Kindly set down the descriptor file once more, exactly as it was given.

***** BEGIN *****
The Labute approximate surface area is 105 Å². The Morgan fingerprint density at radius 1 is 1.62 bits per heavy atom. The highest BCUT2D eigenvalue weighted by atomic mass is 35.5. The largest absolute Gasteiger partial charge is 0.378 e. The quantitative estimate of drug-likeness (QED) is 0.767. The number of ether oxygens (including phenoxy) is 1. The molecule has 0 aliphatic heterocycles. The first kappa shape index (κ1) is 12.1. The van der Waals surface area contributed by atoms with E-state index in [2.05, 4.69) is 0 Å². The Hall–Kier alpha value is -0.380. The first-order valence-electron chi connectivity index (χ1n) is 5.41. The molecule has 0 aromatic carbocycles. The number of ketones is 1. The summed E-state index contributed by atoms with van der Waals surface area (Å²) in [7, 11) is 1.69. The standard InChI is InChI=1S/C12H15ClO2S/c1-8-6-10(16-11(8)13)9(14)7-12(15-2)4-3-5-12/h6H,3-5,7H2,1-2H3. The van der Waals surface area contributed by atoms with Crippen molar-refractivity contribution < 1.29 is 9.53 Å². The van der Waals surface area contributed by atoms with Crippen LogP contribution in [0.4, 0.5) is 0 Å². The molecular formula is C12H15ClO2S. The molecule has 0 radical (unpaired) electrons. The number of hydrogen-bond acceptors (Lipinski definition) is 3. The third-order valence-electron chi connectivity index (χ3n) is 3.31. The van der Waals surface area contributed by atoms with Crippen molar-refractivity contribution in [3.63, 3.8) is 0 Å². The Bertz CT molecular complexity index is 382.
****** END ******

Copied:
The Labute approximate surface area is 105 Å². The Morgan fingerprint density at radius 1 is 1.62 bits per heavy atom. The highest BCUT2D eigenvalue weighted by atomic mass is 35.5. The largest absolute Gasteiger partial charge is 0.378 e. The quantitative estimate of drug-likeness (QED) is 0.767. The number of ether oxygens (including phenoxy) is 1. The molecule has 0 aliphatic heterocycles. The first kappa shape index (κ1) is 12.1. The van der Waals surface area contributed by atoms with E-state index in [2.05, 4.69) is 0 Å². The Hall–Kier alpha value is -0.380. The first-order valence-electron chi connectivity index (χ1n) is 5.41. The molecule has 0 aromatic carbocycles. The number of ketones is 1. The summed E-state index contributed by atoms with van der Waals surface area (Å²) in [7, 11) is 1.69. The standard InChI is InChI=1S/C12H15ClO2S/c1-8-6-10(16-11(8)13)9(14)7-12(15-2)4-3-5-12/h6H,3-5,7H2,1-2H3. The van der Waals surface area contributed by atoms with Crippen molar-refractivity contribution < 1.29 is 9.53 Å². The van der Waals surface area contributed by atoms with Crippen LogP contribution in [0.4, 0.5) is 0 Å². The molecular formula is C12H15ClO2S. The molecule has 0 radical (unpaired) electrons. The number of hydrogen-bond acceptors (Lipinski definition) is 3. The third-order valence-electron chi connectivity index (χ3n) is 3.31. The van der Waals surface area contributed by atoms with Crippen molar-refractivity contribution in [3.63, 3.8) is 0 Å². The Bertz CT molecular complexity index is 382.